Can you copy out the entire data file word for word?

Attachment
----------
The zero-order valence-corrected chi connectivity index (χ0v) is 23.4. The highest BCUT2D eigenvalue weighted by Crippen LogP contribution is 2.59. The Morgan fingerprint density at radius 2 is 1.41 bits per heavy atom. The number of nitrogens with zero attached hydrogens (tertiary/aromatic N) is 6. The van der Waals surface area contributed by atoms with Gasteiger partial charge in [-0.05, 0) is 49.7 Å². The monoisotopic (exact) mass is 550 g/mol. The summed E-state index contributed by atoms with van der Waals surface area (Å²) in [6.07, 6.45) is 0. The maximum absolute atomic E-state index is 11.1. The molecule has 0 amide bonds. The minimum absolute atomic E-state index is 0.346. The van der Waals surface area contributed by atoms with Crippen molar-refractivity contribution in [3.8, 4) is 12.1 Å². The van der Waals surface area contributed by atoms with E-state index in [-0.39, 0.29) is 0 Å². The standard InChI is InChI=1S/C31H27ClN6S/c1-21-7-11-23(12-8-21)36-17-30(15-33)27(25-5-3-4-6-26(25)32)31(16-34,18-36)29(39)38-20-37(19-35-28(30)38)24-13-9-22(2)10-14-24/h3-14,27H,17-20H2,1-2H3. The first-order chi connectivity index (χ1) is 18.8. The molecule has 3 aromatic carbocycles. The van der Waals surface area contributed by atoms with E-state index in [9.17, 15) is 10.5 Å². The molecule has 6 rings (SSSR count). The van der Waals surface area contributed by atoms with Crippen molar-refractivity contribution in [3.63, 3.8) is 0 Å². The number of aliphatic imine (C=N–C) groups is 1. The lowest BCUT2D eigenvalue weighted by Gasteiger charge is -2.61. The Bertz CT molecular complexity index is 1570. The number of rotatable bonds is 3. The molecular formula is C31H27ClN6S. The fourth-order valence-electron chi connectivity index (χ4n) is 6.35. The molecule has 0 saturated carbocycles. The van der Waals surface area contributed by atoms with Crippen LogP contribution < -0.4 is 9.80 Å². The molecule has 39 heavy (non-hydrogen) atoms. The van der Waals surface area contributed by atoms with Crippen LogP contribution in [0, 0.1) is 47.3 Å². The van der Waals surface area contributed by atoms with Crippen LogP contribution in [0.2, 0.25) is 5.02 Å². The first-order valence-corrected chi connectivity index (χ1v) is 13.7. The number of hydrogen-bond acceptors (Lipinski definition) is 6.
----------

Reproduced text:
The zero-order valence-corrected chi connectivity index (χ0v) is 23.4. The highest BCUT2D eigenvalue weighted by Crippen LogP contribution is 2.59. The Morgan fingerprint density at radius 2 is 1.41 bits per heavy atom. The number of nitrogens with zero attached hydrogens (tertiary/aromatic N) is 6. The van der Waals surface area contributed by atoms with Gasteiger partial charge in [-0.05, 0) is 49.7 Å². The monoisotopic (exact) mass is 550 g/mol. The summed E-state index contributed by atoms with van der Waals surface area (Å²) in [6.07, 6.45) is 0. The maximum absolute atomic E-state index is 11.1. The molecule has 0 amide bonds. The minimum absolute atomic E-state index is 0.346. The van der Waals surface area contributed by atoms with Crippen molar-refractivity contribution in [3.8, 4) is 12.1 Å². The van der Waals surface area contributed by atoms with E-state index in [-0.39, 0.29) is 0 Å². The standard InChI is InChI=1S/C31H27ClN6S/c1-21-7-11-23(12-8-21)36-17-30(15-33)27(25-5-3-4-6-26(25)32)31(16-34,18-36)29(39)38-20-37(19-35-28(30)38)24-13-9-22(2)10-14-24/h3-14,27H,17-20H2,1-2H3. The first-order chi connectivity index (χ1) is 18.8. The molecule has 3 aromatic carbocycles. The van der Waals surface area contributed by atoms with E-state index in [9.17, 15) is 10.5 Å². The molecule has 6 rings (SSSR count). The van der Waals surface area contributed by atoms with Crippen molar-refractivity contribution in [3.63, 3.8) is 0 Å². The number of aliphatic imine (C=N–C) groups is 1. The lowest BCUT2D eigenvalue weighted by Gasteiger charge is -2.61. The Bertz CT molecular complexity index is 1570. The number of rotatable bonds is 3. The molecular formula is C31H27ClN6S. The fourth-order valence-electron chi connectivity index (χ4n) is 6.35. The molecule has 0 saturated carbocycles. The van der Waals surface area contributed by atoms with Crippen LogP contribution < -0.4 is 9.80 Å². The molecule has 39 heavy (non-hydrogen) atoms. The van der Waals surface area contributed by atoms with Crippen LogP contribution in [0, 0.1) is 47.3 Å². The van der Waals surface area contributed by atoms with Crippen LogP contribution in [0.2, 0.25) is 5.02 Å². The first-order valence-corrected chi connectivity index (χ1v) is 13.7. The number of hydrogen-bond acceptors (Lipinski definition) is 6.